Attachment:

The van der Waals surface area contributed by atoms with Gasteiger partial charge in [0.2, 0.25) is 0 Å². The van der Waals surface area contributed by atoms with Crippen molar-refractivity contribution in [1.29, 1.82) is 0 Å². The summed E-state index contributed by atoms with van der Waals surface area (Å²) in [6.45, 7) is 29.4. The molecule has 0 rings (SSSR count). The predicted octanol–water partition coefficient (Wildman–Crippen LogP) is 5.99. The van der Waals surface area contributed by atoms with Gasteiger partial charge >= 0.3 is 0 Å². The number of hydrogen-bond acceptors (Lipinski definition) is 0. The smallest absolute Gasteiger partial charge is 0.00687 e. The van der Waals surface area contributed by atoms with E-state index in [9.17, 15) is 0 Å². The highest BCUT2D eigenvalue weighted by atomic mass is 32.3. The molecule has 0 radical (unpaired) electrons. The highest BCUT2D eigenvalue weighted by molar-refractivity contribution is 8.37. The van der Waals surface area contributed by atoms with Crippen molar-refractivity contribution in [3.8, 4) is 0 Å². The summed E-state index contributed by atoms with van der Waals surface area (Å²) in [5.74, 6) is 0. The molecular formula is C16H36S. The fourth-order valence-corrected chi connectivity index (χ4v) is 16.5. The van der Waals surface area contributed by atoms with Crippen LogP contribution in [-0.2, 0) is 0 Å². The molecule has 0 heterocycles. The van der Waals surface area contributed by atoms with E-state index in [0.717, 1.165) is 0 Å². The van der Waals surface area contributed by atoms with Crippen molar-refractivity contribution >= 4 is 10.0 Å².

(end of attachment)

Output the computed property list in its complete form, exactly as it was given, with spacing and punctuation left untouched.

The van der Waals surface area contributed by atoms with Gasteiger partial charge in [0.2, 0.25) is 0 Å². The van der Waals surface area contributed by atoms with Crippen molar-refractivity contribution in [1.29, 1.82) is 0 Å². The summed E-state index contributed by atoms with van der Waals surface area (Å²) in [6.45, 7) is 29.4. The molecule has 0 rings (SSSR count). The predicted octanol–water partition coefficient (Wildman–Crippen LogP) is 5.99. The van der Waals surface area contributed by atoms with Gasteiger partial charge >= 0.3 is 0 Å². The number of hydrogen-bond acceptors (Lipinski definition) is 0. The smallest absolute Gasteiger partial charge is 0.00687 e. The van der Waals surface area contributed by atoms with E-state index in [9.17, 15) is 0 Å². The highest BCUT2D eigenvalue weighted by atomic mass is 32.3. The molecule has 0 radical (unpaired) electrons. The highest BCUT2D eigenvalue weighted by molar-refractivity contribution is 8.37. The van der Waals surface area contributed by atoms with Crippen molar-refractivity contribution in [3.8, 4) is 0 Å². The summed E-state index contributed by atoms with van der Waals surface area (Å²) in [5.74, 6) is 0. The molecular formula is C16H36S. The fourth-order valence-corrected chi connectivity index (χ4v) is 16.5. The van der Waals surface area contributed by atoms with Crippen LogP contribution in [-0.2, 0) is 0 Å². The molecule has 0 heterocycles. The van der Waals surface area contributed by atoms with E-state index in [0.717, 1.165) is 0 Å². The van der Waals surface area contributed by atoms with Crippen molar-refractivity contribution >= 4 is 10.0 Å².